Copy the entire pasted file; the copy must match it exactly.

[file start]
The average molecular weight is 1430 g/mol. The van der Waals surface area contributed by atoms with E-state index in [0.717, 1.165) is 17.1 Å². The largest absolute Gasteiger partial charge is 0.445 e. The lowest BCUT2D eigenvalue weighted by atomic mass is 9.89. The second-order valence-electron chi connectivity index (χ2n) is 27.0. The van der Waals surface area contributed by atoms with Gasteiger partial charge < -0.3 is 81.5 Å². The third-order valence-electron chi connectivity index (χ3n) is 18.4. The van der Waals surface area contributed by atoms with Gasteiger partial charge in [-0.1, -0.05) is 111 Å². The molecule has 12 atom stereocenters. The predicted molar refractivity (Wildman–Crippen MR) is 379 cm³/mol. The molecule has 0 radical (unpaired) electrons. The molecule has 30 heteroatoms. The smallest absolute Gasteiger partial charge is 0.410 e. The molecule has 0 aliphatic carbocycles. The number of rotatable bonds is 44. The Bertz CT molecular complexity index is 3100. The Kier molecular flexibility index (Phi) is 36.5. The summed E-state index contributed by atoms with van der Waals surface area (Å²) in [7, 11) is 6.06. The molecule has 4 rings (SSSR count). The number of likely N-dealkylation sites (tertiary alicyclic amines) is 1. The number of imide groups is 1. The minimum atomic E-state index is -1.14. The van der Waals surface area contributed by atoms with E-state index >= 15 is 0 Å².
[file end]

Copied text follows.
The average molecular weight is 1430 g/mol. The van der Waals surface area contributed by atoms with E-state index in [0.717, 1.165) is 17.1 Å². The largest absolute Gasteiger partial charge is 0.445 e. The lowest BCUT2D eigenvalue weighted by atomic mass is 9.89. The second-order valence-electron chi connectivity index (χ2n) is 27.0. The van der Waals surface area contributed by atoms with Gasteiger partial charge < -0.3 is 81.5 Å². The third-order valence-electron chi connectivity index (χ3n) is 18.4. The van der Waals surface area contributed by atoms with Gasteiger partial charge in [-0.1, -0.05) is 111 Å². The molecule has 12 atom stereocenters. The predicted molar refractivity (Wildman–Crippen MR) is 379 cm³/mol. The molecule has 0 radical (unpaired) electrons. The molecule has 30 heteroatoms. The smallest absolute Gasteiger partial charge is 0.410 e. The molecule has 0 aliphatic carbocycles. The number of rotatable bonds is 44. The Bertz CT molecular complexity index is 3100. The Kier molecular flexibility index (Phi) is 36.5. The summed E-state index contributed by atoms with van der Waals surface area (Å²) in [7, 11) is 6.06. The molecule has 4 rings (SSSR count). The number of likely N-dealkylation sites (tertiary alicyclic amines) is 1. The number of imide groups is 1. The minimum atomic E-state index is -1.14. The van der Waals surface area contributed by atoms with E-state index >= 15 is 0 Å².